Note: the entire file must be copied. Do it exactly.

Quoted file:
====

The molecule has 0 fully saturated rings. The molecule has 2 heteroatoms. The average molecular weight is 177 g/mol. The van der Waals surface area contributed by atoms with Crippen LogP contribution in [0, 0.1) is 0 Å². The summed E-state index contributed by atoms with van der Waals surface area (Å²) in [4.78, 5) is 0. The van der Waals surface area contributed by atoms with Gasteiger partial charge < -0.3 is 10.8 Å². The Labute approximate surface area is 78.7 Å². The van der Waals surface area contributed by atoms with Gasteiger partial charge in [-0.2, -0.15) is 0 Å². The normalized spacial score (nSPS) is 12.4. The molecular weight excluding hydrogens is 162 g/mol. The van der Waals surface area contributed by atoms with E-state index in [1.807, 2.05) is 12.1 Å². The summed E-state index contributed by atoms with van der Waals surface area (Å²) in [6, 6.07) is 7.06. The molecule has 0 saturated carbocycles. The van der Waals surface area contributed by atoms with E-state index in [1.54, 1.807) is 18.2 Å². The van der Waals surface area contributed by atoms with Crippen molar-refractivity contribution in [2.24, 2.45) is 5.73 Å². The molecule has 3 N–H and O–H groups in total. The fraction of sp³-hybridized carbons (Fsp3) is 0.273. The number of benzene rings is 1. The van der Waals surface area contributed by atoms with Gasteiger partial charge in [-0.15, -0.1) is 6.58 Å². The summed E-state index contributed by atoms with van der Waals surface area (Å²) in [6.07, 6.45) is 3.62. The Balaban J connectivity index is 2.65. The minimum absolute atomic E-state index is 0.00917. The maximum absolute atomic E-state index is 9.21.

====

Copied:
The molecule has 0 fully saturated rings. The molecule has 2 heteroatoms. The average molecular weight is 177 g/mol. The van der Waals surface area contributed by atoms with Crippen LogP contribution in [0, 0.1) is 0 Å². The summed E-state index contributed by atoms with van der Waals surface area (Å²) in [4.78, 5) is 0. The van der Waals surface area contributed by atoms with Gasteiger partial charge < -0.3 is 10.8 Å². The Labute approximate surface area is 78.7 Å². The van der Waals surface area contributed by atoms with Gasteiger partial charge in [-0.2, -0.15) is 0 Å². The normalized spacial score (nSPS) is 12.4. The molecular weight excluding hydrogens is 162 g/mol. The van der Waals surface area contributed by atoms with E-state index in [1.807, 2.05) is 12.1 Å². The summed E-state index contributed by atoms with van der Waals surface area (Å²) in [6, 6.07) is 7.06. The molecule has 0 saturated carbocycles. The van der Waals surface area contributed by atoms with E-state index in [1.54, 1.807) is 18.2 Å². The van der Waals surface area contributed by atoms with Crippen molar-refractivity contribution in [2.24, 2.45) is 5.73 Å². The molecule has 3 N–H and O–H groups in total. The fraction of sp³-hybridized carbons (Fsp3) is 0.273. The number of benzene rings is 1. The van der Waals surface area contributed by atoms with Gasteiger partial charge in [-0.15, -0.1) is 6.58 Å². The summed E-state index contributed by atoms with van der Waals surface area (Å²) in [6.07, 6.45) is 3.62. The Balaban J connectivity index is 2.65. The minimum absolute atomic E-state index is 0.00917. The maximum absolute atomic E-state index is 9.21.